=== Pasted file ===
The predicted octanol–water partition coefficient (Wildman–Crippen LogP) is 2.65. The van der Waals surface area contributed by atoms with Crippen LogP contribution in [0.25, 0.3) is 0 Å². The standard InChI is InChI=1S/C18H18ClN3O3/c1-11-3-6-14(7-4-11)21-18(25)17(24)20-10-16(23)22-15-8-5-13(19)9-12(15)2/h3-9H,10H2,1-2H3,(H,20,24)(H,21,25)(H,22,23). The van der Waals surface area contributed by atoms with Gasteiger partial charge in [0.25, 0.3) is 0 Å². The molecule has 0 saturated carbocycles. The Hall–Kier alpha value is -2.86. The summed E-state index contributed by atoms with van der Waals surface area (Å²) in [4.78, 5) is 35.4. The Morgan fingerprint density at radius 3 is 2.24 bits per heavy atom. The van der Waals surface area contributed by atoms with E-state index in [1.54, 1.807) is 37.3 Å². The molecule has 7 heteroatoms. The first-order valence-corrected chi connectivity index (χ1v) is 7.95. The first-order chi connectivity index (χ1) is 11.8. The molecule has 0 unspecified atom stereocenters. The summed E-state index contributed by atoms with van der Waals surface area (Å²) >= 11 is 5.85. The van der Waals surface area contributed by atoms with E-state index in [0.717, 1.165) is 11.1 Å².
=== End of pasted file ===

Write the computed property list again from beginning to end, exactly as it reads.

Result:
The predicted octanol–water partition coefficient (Wildman–Crippen LogP) is 2.65. The van der Waals surface area contributed by atoms with Crippen LogP contribution in [0.25, 0.3) is 0 Å². The standard InChI is InChI=1S/C18H18ClN3O3/c1-11-3-6-14(7-4-11)21-18(25)17(24)20-10-16(23)22-15-8-5-13(19)9-12(15)2/h3-9H,10H2,1-2H3,(H,20,24)(H,21,25)(H,22,23). The van der Waals surface area contributed by atoms with Gasteiger partial charge in [0.25, 0.3) is 0 Å². The molecule has 0 saturated carbocycles. The Hall–Kier alpha value is -2.86. The summed E-state index contributed by atoms with van der Waals surface area (Å²) in [4.78, 5) is 35.4. The Morgan fingerprint density at radius 3 is 2.24 bits per heavy atom. The van der Waals surface area contributed by atoms with E-state index in [1.54, 1.807) is 37.3 Å². The molecule has 7 heteroatoms. The first-order valence-corrected chi connectivity index (χ1v) is 7.95. The first-order chi connectivity index (χ1) is 11.8. The molecule has 0 unspecified atom stereocenters. The summed E-state index contributed by atoms with van der Waals surface area (Å²) >= 11 is 5.85. The van der Waals surface area contributed by atoms with E-state index in [0.717, 1.165) is 11.1 Å².